Term of Award

Spring 2007

Degree Name

Doctor of Education in Curriculum Studies (Ed.D.)

Document Type and Release Option

Dissertation (open access)

Department

Department of Curriculum, Foundations, and Reading

Committee Chair

John A. Weaver

Committee Member 1

Karen A. Ferneding

Committee Member 2

Ming Fang He

Committee Member 3

William M. Reynolds

Abstract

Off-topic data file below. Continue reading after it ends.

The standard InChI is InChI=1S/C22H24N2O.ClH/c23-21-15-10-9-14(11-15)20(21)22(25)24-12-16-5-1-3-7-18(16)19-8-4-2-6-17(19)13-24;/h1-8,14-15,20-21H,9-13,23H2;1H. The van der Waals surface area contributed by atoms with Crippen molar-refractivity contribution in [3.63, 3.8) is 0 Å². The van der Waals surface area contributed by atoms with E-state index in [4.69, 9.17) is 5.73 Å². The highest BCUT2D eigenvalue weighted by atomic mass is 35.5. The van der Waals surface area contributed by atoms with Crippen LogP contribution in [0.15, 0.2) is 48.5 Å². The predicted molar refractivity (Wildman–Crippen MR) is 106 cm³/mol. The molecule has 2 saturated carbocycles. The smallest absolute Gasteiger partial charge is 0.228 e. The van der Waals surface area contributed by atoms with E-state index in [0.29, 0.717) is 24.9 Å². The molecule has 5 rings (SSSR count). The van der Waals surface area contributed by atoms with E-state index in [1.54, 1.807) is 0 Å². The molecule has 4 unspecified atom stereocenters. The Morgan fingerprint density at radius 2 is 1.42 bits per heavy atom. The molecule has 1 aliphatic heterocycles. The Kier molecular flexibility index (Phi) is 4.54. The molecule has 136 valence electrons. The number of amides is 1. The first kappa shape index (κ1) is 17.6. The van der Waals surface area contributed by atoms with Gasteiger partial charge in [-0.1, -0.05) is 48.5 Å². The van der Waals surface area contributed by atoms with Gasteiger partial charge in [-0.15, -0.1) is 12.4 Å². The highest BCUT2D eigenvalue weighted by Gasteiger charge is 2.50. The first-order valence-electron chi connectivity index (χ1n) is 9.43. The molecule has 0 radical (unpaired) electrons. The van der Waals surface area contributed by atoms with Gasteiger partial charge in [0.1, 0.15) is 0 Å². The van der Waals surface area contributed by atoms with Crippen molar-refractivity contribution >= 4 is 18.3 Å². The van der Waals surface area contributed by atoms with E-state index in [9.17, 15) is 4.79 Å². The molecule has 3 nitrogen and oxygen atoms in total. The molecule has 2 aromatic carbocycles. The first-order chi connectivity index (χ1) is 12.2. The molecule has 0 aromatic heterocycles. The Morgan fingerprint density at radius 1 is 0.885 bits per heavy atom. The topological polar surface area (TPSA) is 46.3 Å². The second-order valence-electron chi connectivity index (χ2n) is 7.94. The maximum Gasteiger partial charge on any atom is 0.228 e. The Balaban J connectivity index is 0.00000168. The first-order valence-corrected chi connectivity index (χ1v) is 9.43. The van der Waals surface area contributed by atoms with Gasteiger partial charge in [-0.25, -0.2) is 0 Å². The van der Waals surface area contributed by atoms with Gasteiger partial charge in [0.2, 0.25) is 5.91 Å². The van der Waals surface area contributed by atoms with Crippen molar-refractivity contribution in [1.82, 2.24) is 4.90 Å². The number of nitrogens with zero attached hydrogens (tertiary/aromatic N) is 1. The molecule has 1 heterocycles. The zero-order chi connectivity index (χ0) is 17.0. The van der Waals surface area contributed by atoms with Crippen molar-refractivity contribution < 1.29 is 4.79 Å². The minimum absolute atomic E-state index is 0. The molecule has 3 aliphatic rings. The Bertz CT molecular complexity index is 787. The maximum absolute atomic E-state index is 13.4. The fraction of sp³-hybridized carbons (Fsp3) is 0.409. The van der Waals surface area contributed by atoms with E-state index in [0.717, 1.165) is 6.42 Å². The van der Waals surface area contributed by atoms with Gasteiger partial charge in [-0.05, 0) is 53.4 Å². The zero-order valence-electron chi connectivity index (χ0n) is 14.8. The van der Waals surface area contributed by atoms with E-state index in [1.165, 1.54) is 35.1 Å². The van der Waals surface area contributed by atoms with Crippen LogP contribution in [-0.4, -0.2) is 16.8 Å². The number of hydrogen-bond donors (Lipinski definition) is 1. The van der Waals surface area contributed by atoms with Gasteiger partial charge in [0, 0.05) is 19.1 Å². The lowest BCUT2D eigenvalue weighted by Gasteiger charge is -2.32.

The use of educational technology has become a focus of reform efforts designed to enrich student learning. Proponents of technology view it as the panacea of education while others ask us to question this myth-information. Throughout America, school districts are designating millions of dollars for technology. Nevertheless, while there are schools with desirable infrastructures, too many schools are ill equipped for enhancing learning through technology. In addition, many classrooms house computers used to merely advance traditional teaching modes, e.g., drill and practice, rather than teach the importance of social responsibility for humankind and the environment through our use of technology. This study is designed to analyze the reasons for the continued existence of challenges to the integration of educational technologies through the lens of science fiction literature and film. Metaphorically, participants link science fiction plots and characters to their orientations to technology, to present experiences with technology in the field of education, to their future expectations of technological advancements, and to the need to reconceptualize our understanding of technology as a mere tool. It is this association with the worlds of science fiction that provides educators and policy makers with an understanding of ourselves in relation to others and technology. Research into teachers' attitude towards technology integration can provide relevant information regarding solutions to the persistent challenges facing the adoption of technology in education. Participants' personal stories and their metaphorical analysis of science fiction indicate that educators' orientation to technology, self-efficacy, perceptions of technology, technology resources, and training and support are predictors of technology integration. In addition, educators' involvement in the planning stages of technology programs and their accountability for high-stakes testing are also significant factors. Conclusions derived from the findings suggest that those involved in technology reform efforts in education need to address educators' concerns for inclusion in the design, development, and implementation of plans for the integration of technology in classroom instruction.

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